‘Chappaquiddick’ Revisits a Tragedy No Kennedy Can Escape
“They eat their wounded upstairs.”
Lieutenant Al Giardello tells Detective Frank Pembleton this on an episode of “Homicide: Life on the Street” to describe the politicians who have invited Pembleton to help them out on a delicate matter involving a congressman. So eager he is to impress his bosses, Pembleton suggests letting a police report get buried, covered up, and the Deputy Commissioner orders him to do so. But when this matter is made public to where a scandal erupts in the news, the Commissioner denies his own involvement and lets Pembleton take the fall. Pembleton has become one of the wounded as the higher ups in the department hang him out to dry, and we see what politicians will do to keep their political currency protected at all costs.
I kept thinking about this exchange while watching “Chappaquiddick” which takes us back to the year 1969 when Senator Ted Kennedy was involved in a car accident. While attempting to cross the Dike Bridge on Chappaquiddick Island in Massachusetts, his car went off the side and plunged into the water. Ted was able to free himself, but his passenger, Mary Jo Kopechne, remained trapped inside and eventually drowned. Ted failed to report this incident to the police until 10 hours after it happened, and we watch as his closest advisers look for ways to spin the story to their advantage as the scandal threatens to derail Ted’s political career and forever tarnish the image of the Kennedy family.
The car accident is presented in bits and pieces throughout because, as anyone who has been in an accident can tell you, no one remembers everything in a linear fashion. After the initial accident, the story jumps ahead to a soggy Ted Kennedy walking slowly back to the house where he, his advisers and secretaries were having a party. When his close friend Joe Gargan sees him shivering in the back of a car, Ted simply says, “I’m not going to be President.” From there, everyone goes into damage control mode as they try to get a hold of the narrative and manipulate it to where Ted will come out of this accident in one piece. But there is still a dead body in the center of this tragedy, and some in the inner circle are not about to let this fact go away.
It’s fascinating to watch the political spin machine at work in “Chappaquiddick” as this kind of press manipulation is a regular thing these days, but even back in 1969 the truth was not so easy to bend as the truth still found a way to the surface. Still, we feel the pressure of the press as Ted and company scramble to come up with an answer which will exonerate the Senator in the eyes of his constituents and America at large. There are scenes where his advisers come up with ridiculous scenarios to explain Ted’s actions, like getting a physician to explain how Ted suffered a concussion in the accident even though he isn’t given a chance to examine the senator. Then there’s the story about how Ted was put on sedatives because of his concussion, but a reporter points out how taking sedatives in this condition could easily kill him. And let’s not forget the neck brace fiasco which Ted didn’t even bother rehearsing. There was no Facebook or social media back then, but there was still enough attention paid to where Ted could not walk away from this tragedy unscathed.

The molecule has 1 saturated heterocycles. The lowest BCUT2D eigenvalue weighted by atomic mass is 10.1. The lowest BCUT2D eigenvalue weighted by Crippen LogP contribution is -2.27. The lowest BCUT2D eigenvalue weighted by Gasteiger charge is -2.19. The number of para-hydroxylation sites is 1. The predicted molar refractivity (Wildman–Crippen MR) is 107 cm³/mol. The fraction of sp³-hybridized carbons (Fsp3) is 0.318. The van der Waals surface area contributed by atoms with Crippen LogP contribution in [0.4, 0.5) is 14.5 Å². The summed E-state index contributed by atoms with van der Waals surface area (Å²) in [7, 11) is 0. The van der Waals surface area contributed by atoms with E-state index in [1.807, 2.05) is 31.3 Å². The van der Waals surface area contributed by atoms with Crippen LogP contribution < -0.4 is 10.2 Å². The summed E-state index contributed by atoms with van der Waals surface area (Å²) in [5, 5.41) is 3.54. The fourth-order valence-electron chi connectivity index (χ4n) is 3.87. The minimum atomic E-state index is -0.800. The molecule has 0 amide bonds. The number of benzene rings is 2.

At the center of “Chappaquiddick” is Jason Clarke who portrays Ted Kennedy. Many actors could have easily fallen victim to simply playing the late senator as the icon we all see him as and saddle themselves with an accent which makes them sound like Mayor Quimby from “The Simpsons.” Clarke never falls into any of those traps and instead makes Ted as human as anybody else, full of flaws and passions which at times get the best of him. It’s a wonderfully complex performance as Clarke shows how Ted worked to control how the news of this tragedy coming out while wrestling with a conscience that will not let him escape the guilt he feels. Just watch Clarke as he phones Mary’s parents to inform them of her death. It’s a heartbreaking moment, and not an easy one to pull off.
Special mention goes to Kate Mara who plays Mary Jo Kopechne. It’s a small role, but Mara makes the most of her time onscreen as she forces us to see Mary as much more than a mere historical footnote. We learn Mary was a devoted supporter of Bobby Kennedy and his values, and she desperately wants to believe Ted can deliver on the same promises Bobby made before he was killed. This makes her final onscreen moments where Kate is desperately keeping her head above water as she hopes for a miracle which never comes. Whether or not you knew of Mary Jo’s existence before this movie, Mara’s performance ensures we never forget her once we leave the theater.